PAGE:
Congress is considering two different acts, SECURE and RESA, both of which eliminate the ability for heirs, who are not spouses, to keep funds in an IRA account and take minimal distributions over the course of their lifetime. Losing this tax-deferred growth option will upset many wealth distribution plans.
If a parent doesn’t need her Required Minimum Distributions, does it make sense to do a gradual Roth IRA conversion and use the RMDs to pay taxes on the conversion? Or should the parent invest the RMDs in a brokerage account?
There are several options in this situation, according to nj.com’s ecent article, “With Stretch IRAs on the way out, how can I plan for my children’s inheritance?”
Congress is considering legislation with the SECURE and RESA Acts, that would eliminate the ability of children to create a stretch IRA, one that would let them to stretch distributions from the inherited IRA over their lifetimes.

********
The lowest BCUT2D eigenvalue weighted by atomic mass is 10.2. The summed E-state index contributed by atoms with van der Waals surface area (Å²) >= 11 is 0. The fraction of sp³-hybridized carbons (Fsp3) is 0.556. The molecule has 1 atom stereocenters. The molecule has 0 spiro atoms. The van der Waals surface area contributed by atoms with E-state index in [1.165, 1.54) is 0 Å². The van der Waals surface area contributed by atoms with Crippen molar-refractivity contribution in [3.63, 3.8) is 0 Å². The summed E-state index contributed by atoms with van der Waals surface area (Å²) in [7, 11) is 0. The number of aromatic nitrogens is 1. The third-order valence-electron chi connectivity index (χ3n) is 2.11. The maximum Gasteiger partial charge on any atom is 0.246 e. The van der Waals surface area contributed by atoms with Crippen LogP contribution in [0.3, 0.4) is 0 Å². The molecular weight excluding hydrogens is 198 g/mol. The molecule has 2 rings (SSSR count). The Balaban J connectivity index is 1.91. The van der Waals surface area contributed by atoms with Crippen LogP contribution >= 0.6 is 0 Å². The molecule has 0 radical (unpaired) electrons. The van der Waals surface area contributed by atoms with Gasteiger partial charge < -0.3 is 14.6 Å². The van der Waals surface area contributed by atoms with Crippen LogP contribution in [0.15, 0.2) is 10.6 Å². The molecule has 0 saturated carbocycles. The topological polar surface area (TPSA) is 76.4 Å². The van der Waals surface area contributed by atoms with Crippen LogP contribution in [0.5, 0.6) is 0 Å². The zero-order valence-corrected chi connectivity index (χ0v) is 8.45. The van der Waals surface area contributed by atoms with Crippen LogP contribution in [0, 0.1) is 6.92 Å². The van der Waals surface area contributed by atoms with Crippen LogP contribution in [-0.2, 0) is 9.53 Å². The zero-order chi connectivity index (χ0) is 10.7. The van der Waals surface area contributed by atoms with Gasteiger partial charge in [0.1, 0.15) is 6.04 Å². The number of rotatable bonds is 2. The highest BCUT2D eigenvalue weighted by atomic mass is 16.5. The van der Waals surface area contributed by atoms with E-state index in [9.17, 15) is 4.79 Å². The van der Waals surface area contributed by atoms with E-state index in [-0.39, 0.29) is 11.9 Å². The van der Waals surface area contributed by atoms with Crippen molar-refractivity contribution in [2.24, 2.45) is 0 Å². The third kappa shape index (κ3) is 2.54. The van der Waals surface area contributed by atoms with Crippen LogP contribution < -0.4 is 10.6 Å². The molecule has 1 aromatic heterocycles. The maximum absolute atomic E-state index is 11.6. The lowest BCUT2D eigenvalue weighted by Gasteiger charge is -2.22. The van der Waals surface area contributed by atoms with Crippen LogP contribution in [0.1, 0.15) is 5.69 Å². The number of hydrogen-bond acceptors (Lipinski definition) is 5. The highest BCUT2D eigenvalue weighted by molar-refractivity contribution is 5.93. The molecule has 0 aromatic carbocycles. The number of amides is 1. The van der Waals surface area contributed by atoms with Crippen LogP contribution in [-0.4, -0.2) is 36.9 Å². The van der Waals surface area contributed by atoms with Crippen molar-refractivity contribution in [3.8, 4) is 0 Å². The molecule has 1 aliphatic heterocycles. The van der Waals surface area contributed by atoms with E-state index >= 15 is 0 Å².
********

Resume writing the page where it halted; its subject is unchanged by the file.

Under the proposed SECURE and RESA Acts under consideration, the maximum deferral period will be 10 years. If the beneficiary is a minor, the period would be 10 years or age 21.
The best planning strategy for a parent would depend on her overall finances and what she wants for her children’s inheritance.
The conversion to a Roth may be a good planning move, depending on her tax bracket. Putting the money in a brokerage account is also an option.
A parent may also want to think about using the RMD proceeds to purchase a life insurance policy held by an irrevocable trust for the benefit of her children.
Because every family’s situation is different, it is recommended that a concerned parent contact an experienced estate planning attorney, who will be able to create a plan for the taxes and for the transfer of assets to the next generation.
Reference: nj.com (October 15, 2019) “With Stretch IRAs on the way out, how can I plan for my children’s inheritance?”
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